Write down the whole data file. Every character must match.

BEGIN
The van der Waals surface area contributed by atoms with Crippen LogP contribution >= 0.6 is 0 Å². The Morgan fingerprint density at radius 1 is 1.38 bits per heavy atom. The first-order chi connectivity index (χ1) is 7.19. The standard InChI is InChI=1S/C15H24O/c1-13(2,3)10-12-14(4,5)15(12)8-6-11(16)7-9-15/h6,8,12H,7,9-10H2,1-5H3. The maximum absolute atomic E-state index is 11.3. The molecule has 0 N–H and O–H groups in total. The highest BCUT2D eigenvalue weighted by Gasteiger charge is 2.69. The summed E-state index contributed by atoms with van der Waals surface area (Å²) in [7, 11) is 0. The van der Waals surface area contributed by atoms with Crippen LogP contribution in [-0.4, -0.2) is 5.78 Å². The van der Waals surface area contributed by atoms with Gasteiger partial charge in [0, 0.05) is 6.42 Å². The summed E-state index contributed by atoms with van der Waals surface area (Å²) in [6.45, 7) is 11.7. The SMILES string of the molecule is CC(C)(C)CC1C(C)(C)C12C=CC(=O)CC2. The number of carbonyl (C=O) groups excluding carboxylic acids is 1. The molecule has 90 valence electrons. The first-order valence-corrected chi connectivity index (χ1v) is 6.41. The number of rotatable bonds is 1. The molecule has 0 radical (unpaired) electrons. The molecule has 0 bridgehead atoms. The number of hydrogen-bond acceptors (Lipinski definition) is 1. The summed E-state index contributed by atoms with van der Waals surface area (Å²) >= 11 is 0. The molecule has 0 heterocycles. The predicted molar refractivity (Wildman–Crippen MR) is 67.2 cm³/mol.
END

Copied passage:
The van der Waals surface area contributed by atoms with Crippen LogP contribution >= 0.6 is 0 Å². The Morgan fingerprint density at radius 1 is 1.38 bits per heavy atom. The first-order chi connectivity index (χ1) is 7.19. The standard InChI is InChI=1S/C15H24O/c1-13(2,3)10-12-14(4,5)15(12)8-6-11(16)7-9-15/h6,8,12H,7,9-10H2,1-5H3. The maximum absolute atomic E-state index is 11.3. The molecule has 0 N–H and O–H groups in total. The highest BCUT2D eigenvalue weighted by Gasteiger charge is 2.69. The summed E-state index contributed by atoms with van der Waals surface area (Å²) in [7, 11) is 0. The van der Waals surface area contributed by atoms with Crippen LogP contribution in [-0.4, -0.2) is 5.78 Å². The van der Waals surface area contributed by atoms with Gasteiger partial charge in [0, 0.05) is 6.42 Å². The summed E-state index contributed by atoms with van der Waals surface area (Å²) in [6.45, 7) is 11.7. The SMILES string of the molecule is CC(C)(C)CC1C(C)(C)C12C=CC(=O)CC2. The number of carbonyl (C=O) groups excluding carboxylic acids is 1. The molecule has 90 valence electrons. The first-order valence-corrected chi connectivity index (χ1v) is 6.41. The number of rotatable bonds is 1. The molecule has 0 radical (unpaired) electrons. The molecule has 0 bridgehead atoms. The number of hydrogen-bond acceptors (Lipinski definition) is 1. The summed E-state index contributed by atoms with van der Waals surface area (Å²) >= 11 is 0. The molecule has 0 heterocycles. The predicted molar refractivity (Wildman–Crippen MR) is 67.2 cm³/mol.